Mirna Perez-Moreno

Mirna Perez-Moreno

Associate Professor

The Epithelial Cell Biology Group


Main research area: Our research interests are directed to understand the molecular events that govern the intercellular communication between skin progenitor cells and their stroma during development, homeostasis and cancer.


Challenges: One of the most fundamental biological questions in the stem cell (SC) field is to understand how intercellular interactions within the SC niche regulate SCs regenerative potential in homeostasis and disease. Interestingly, the most common cancers in the world, Squamous and Basal Cell Carcinomas, originate from deregulation of Hair Follicle SCs. However, the study of the regulation of SC by niche elements in the skin is just starting to emerge and the Perez-Moreno group has pioneered some of the current findings in this field.


Major findings: Using a comprehensive and integrated approach employing mouse genetic models, state of the art cell biology and live imaging techniques, our lab has uncovered novel molecular aspects underlying the regulation of skin progenitor cells behavior, including cell polarity, cell adhesion and cytoskeletal cues. In addition, we have opened a novel and expanding area of research in the field, addressing how immune cells regulate the regenerative properties of skin progenitor cells. This area has translational implications for immunotherapy in regenerative approaches, and cancer.


 - Potential opportunities are available in the laboratory for talented graduate students, postdocs, and undergraduates. Please contact Associate Professor Mirna Perez-Moreno directly providing the following:

  • Updated CV (including academic records and names of at least 2 references)
  • Cover letter expressing interest, educational/research background, and statement of research interests and goals

  Selected publications

  • Shahbazi MN, Peña-Jimenez D, Antonucci F, Drosten, M, Perez-Moreno M. 2017. Clasp2 ensures mitotic fidelity and prevents differentiation of epidermal keratinocytes. J Cell Sci. 130 (4): 683-688.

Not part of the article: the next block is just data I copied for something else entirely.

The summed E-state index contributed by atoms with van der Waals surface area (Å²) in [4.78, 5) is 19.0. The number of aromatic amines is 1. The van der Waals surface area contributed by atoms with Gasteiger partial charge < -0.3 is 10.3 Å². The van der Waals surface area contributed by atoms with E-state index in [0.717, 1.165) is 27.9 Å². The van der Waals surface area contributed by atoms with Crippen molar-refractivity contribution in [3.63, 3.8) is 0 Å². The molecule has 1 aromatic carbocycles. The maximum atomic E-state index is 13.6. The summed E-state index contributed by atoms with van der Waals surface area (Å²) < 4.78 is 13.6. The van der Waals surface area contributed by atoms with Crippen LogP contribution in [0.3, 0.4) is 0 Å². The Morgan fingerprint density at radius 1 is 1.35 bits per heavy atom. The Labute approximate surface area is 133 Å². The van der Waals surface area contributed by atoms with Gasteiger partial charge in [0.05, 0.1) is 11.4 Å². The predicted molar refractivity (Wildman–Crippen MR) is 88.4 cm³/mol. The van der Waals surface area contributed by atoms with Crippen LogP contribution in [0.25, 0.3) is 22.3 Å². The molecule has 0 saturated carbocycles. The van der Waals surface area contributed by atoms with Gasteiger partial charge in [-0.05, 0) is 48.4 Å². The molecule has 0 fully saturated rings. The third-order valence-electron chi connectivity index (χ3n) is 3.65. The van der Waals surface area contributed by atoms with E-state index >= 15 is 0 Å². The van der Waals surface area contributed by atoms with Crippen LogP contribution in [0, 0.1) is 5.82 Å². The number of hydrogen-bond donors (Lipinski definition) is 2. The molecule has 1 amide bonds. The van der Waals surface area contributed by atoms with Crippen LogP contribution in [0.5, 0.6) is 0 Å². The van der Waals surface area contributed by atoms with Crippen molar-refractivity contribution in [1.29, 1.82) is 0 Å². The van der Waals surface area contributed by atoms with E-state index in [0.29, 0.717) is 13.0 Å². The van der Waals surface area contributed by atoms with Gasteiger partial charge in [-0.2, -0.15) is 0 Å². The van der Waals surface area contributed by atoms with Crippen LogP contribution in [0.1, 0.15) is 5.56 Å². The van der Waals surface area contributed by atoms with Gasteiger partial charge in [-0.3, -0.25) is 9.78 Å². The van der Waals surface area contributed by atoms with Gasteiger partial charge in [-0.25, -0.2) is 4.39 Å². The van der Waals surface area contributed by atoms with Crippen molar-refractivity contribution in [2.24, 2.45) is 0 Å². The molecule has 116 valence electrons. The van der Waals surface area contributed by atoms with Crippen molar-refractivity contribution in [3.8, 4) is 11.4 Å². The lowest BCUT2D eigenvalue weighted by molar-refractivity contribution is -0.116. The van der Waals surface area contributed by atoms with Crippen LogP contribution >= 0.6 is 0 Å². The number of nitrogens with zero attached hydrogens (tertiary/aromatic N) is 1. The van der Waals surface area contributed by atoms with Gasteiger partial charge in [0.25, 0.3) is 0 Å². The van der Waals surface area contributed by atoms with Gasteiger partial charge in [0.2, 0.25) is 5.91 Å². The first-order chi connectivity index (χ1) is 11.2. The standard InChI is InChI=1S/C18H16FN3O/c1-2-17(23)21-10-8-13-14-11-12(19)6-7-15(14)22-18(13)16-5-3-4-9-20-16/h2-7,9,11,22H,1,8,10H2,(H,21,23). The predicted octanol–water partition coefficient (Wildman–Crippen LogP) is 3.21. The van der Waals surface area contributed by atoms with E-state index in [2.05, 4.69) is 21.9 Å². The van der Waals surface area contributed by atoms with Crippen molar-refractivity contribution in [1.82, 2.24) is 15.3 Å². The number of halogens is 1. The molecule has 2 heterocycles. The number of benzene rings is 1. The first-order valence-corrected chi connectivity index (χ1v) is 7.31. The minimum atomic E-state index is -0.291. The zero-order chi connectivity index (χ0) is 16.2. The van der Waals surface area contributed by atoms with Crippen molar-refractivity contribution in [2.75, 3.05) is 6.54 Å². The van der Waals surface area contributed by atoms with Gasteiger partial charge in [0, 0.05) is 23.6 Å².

• Fontenete S, Peña-Jimenez D, Perez-Moreno M. 2017. Heterocellular cadherin connections: coordinating adhesive cues in homeostasis and cancer. F1000Research. 6:1010. doi:10.12688/f1000research.11357.1.
  • Castellana D, Paus R and Perez-Moreno M. 2014. Macrophages contribute to the cyclic activation of adult hair follicle stem cells. PLoS Biology. 12(12):e1002002.
  • Epifano C, Megias D and Perez-Moreno M. 2014. p120-catenin differentially regulates cell migration by Rho-dependent intracellular and secreted signals. EMBOJ R. 15:592-600.
  • Shahbazi MN, Megias D, Epifano C, Akhmanova A, Gundersen GG, Fuchs E and Perez-Moreno M. 2013. CLASP2 interacts with p120-catenin and governs microtubule dynamics at Adherens Junctions. J Cell Biol. 203:1043/1061.
  • Martin-Belmonte F and Perez-Moreno, M. 2011. Epithelial cell polarity, stem cells and cancer. Nature Reviews Cancer. 12:23-38.
  • Perez-Moreno M, Song W, Pasolli HA, Williams SE, Fuchs E. 2008. Loss of p120 catenin and links to mitotic alterations, inflammation, and skin cancer. Proc Natl Acad Sci USA. 105:15399-404.
  • Perez-Moreno M and Fuchs, E. 2006. Catenins: Keeping Cells from Getting Their Signals Crossed. Dev. Cell 11: 601-612.
  • Perez-Moreno M, Davis MA, Wong E, Pasolli HA, Reynolds A, Fuchs, E. 2006. p120-catenin mediates inflammatory responses in skin. Cell 124: 631-644. 

ID: 183889591